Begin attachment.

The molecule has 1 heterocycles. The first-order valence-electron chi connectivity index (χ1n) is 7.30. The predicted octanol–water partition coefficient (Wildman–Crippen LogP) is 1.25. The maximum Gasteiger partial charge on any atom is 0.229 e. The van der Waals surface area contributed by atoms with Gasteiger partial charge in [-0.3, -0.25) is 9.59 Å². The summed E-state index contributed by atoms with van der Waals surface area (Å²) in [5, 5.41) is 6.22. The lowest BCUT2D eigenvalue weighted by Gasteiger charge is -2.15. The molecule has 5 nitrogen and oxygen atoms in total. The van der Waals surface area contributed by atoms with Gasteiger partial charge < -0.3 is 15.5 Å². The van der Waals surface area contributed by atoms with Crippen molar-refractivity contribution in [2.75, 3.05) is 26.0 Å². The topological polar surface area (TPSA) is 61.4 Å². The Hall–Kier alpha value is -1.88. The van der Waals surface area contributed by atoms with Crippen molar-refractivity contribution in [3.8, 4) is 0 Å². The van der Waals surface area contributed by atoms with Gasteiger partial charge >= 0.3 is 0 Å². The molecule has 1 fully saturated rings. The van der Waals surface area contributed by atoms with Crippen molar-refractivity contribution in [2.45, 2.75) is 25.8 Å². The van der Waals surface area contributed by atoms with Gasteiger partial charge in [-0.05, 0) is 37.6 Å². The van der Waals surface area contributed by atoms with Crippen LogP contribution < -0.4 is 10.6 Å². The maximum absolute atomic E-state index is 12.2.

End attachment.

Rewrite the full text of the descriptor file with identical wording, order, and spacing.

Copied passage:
The molecule has 1 heterocycles. The first-order valence-electron chi connectivity index (χ1n) is 7.30. The predicted octanol–water partition coefficient (Wildman–Crippen LogP) is 1.25. The maximum Gasteiger partial charge on any atom is 0.229 e. The van der Waals surface area contributed by atoms with Gasteiger partial charge in [-0.3, -0.25) is 9.59 Å². The summed E-state index contributed by atoms with van der Waals surface area (Å²) in [5, 5.41) is 6.22. The lowest BCUT2D eigenvalue weighted by Gasteiger charge is -2.15. The molecule has 5 nitrogen and oxygen atoms in total. The van der Waals surface area contributed by atoms with Gasteiger partial charge < -0.3 is 15.5 Å². The van der Waals surface area contributed by atoms with Crippen molar-refractivity contribution in [2.75, 3.05) is 26.0 Å². The topological polar surface area (TPSA) is 61.4 Å². The Hall–Kier alpha value is -1.88. The van der Waals surface area contributed by atoms with Crippen molar-refractivity contribution in [3.8, 4) is 0 Å². The van der Waals surface area contributed by atoms with Gasteiger partial charge >= 0.3 is 0 Å². The molecule has 1 fully saturated rings. The van der Waals surface area contributed by atoms with Crippen molar-refractivity contribution in [2.45, 2.75) is 25.8 Å². The van der Waals surface area contributed by atoms with Gasteiger partial charge in [-0.05, 0) is 37.6 Å². The van der Waals surface area contributed by atoms with Crippen LogP contribution < -0.4 is 10.6 Å². The maximum absolute atomic E-state index is 12.2.